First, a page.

Today, I’m posting two more entries for the first round of the SurvivalBlog non-fiction writing contest. The winner will be announced tomorrow. (December 1st.) The writer of the best article will win a four day course certificate at Front Sight. (An up to $2,000 value!) Because of the success of the contest, we have decided to repeat this contest. “Round 2” of the contest begins December 1st will end on the last day of January.
When contemplating the self-sufficient/survivalist lifestyle, the most common concerns are weapons, power generation, and food. One area that is frequently overlooked is that of physical fitness. All the non-hybrid seed in the world won’t do you any good if you have a heart attack while trying to plant it. All the guns in the world won’t do you any good if you can’t run to a defensive position without wheezing like an asthmatic in a field of ragweed. Getting in shape often seems like an impossible task. Although you may never be able to be a body double for Brad Pitt or Kate Hudson, being healthy is a very achievable goal for anyone. All it takes is a little knowledge, some common sense, and dedication. The purpose of this article is to give you the basic knowledge you’ll need to achieve your fitness goals. There are many factors that influence physical conditioning. Some are outside the scope of this article (like stress) and some are so complicated that going into depth about them would require a book (like nutrition). I’ll be covering some of the basics, but you may wish to do further research as your time and inclination allow. … Continue reading
What exactly do you stake your life on? Better stated, what is it that you are willing to gamble your future on? A few dollars spent on a fast-food meal that might have purchased a flat of beans or some medical supplies? Perhaps it is a scoffed-at and discarded notion that our society might indeed be fragile and easily disrupted? Maybe it’s the insecurity that your friends and family will think you are a some sort of a nut? Are you secure in your lifestyle and beliefs because you still get your paycheck at the end of the week and you have a weekend of grilling and TV to look forward to? Life is good. But what if the unthinkable happens… There are a thousand and one doomsday scenarios floating around. Some are plausible, some are fantastic. But they all share the same underlying theme: Be prepared. Just stop and think about this with an open mind for just a few moments. I’m not asking you to change your entire life philosophy or scare you into hiding. Just stop your hectic life for ten minutes and give serious, honest thought to one question: What if? Let’s not talk about full … Continue reading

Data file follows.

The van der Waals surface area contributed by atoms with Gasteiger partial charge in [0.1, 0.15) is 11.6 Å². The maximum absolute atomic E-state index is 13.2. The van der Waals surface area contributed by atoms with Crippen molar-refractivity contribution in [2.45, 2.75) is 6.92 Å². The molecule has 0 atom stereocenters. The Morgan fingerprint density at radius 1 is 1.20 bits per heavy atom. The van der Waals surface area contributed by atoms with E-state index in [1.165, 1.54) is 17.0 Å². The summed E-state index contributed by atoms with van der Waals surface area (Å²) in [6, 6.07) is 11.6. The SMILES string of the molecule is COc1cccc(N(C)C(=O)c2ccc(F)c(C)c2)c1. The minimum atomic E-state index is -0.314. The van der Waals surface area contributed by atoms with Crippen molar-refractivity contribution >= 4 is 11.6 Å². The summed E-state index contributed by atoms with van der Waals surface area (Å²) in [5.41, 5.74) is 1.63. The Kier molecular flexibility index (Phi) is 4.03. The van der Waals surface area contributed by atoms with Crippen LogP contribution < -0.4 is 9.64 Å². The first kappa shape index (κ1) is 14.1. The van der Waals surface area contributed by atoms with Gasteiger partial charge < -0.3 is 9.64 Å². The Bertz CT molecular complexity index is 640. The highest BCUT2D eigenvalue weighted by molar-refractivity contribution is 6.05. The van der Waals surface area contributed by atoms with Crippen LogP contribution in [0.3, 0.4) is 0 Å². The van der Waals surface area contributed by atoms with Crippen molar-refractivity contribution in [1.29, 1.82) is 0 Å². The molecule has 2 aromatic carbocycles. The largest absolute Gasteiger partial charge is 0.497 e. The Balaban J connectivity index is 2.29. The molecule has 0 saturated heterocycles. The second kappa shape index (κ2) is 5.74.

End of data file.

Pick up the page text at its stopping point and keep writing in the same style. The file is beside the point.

To reply to the reader about the [Springfield Armory] M1A SOCOM [variant]. First, I have had and do have several M1A-A1 Scout rifles. I would not trade any of them for any other main battle rifle. Second, I personally know several [former] SEAL Team 2 members and other men who have worked with BlackWater in Iraq. The SOCOM is there preferred weapon, other than what would be Class 3 weapons for us [civilians]. – “Woo” Sir: While I cannot speak to the SOCOM, I am the proud owner of an M1A Scout (my understanding that the primary difference in the two models is the muzzle brake/compensator, and the SOCOM is a slightly shorter barrel, perhaps due to the different muzzle brake). I give this rifle a heart-felt thumbs-up. It shoots better than I do, swallows anything I feed it (accuracy wise, it doesn’t like the Indian stuff, I get horrible groups with it; South African surplus averages about 3 MOA, but premium Federal is sub-MOA), and Springfield has bent over backwards with regards to customer service (when I ordered a 5-round magazine). Complaints: It is heavy for a shorter rifle, especially with the Springfield 7.62 scope and mount that I … Continue reading
Mr. Rawles: Here is a link to the jaw-droppingly absurd, but true. CNN ran a story about Michael Brown getting fired from FEMA only to go into the Emergency Planning “consulting” business. See: http://www.cnn.com/2005/US/11/24/brown.consultant.ap/index.html We can all sleep better now knowing that America is once again safe. Regards, -B. Adams
“When you get into a tight place and everything goes against you, till it seems as though you could not hold on a minute longer, never give up then, for that is just the place and time that the tide will turn.” – Harriet Beecher Stowe